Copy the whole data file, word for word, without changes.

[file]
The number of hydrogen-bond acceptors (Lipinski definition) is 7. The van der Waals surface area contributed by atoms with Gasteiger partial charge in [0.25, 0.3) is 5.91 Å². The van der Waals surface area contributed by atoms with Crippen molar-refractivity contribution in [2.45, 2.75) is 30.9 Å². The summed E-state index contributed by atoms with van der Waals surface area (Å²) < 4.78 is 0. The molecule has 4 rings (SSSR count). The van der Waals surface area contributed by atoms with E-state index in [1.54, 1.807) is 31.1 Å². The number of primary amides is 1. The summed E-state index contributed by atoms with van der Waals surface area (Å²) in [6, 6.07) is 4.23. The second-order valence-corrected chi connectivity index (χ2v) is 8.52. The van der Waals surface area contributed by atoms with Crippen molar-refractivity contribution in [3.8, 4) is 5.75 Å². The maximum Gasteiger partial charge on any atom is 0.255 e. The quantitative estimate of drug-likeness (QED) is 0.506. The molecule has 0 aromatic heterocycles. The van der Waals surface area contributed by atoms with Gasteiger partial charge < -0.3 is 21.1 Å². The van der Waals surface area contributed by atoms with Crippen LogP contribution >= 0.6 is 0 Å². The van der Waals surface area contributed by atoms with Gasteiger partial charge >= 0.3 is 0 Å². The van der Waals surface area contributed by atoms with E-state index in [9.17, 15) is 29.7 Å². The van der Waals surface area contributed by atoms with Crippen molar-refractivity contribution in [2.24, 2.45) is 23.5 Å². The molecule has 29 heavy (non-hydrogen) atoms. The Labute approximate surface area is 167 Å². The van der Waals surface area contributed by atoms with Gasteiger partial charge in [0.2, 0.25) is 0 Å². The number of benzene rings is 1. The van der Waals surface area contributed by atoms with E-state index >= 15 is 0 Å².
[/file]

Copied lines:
The number of hydrogen-bond acceptors (Lipinski definition) is 7. The van der Waals surface area contributed by atoms with Gasteiger partial charge in [0.25, 0.3) is 5.91 Å². The van der Waals surface area contributed by atoms with Crippen molar-refractivity contribution in [2.45, 2.75) is 30.9 Å². The summed E-state index contributed by atoms with van der Waals surface area (Å²) < 4.78 is 0. The molecule has 4 rings (SSSR count). The van der Waals surface area contributed by atoms with E-state index in [1.54, 1.807) is 31.1 Å². The number of primary amides is 1. The summed E-state index contributed by atoms with van der Waals surface area (Å²) in [6, 6.07) is 4.23. The second-order valence-corrected chi connectivity index (χ2v) is 8.52. The van der Waals surface area contributed by atoms with Crippen molar-refractivity contribution in [3.8, 4) is 5.75 Å². The maximum Gasteiger partial charge on any atom is 0.255 e. The quantitative estimate of drug-likeness (QED) is 0.506. The molecule has 0 aromatic heterocycles. The van der Waals surface area contributed by atoms with Gasteiger partial charge < -0.3 is 21.1 Å². The van der Waals surface area contributed by atoms with Crippen LogP contribution >= 0.6 is 0 Å². The van der Waals surface area contributed by atoms with Gasteiger partial charge >= 0.3 is 0 Å². The van der Waals surface area contributed by atoms with E-state index in [9.17, 15) is 29.7 Å². The van der Waals surface area contributed by atoms with Crippen molar-refractivity contribution in [2.24, 2.45) is 23.5 Å². The molecule has 29 heavy (non-hydrogen) atoms. The Labute approximate surface area is 167 Å². The van der Waals surface area contributed by atoms with Gasteiger partial charge in [0.2, 0.25) is 0 Å². The number of benzene rings is 1. The van der Waals surface area contributed by atoms with E-state index >= 15 is 0 Å².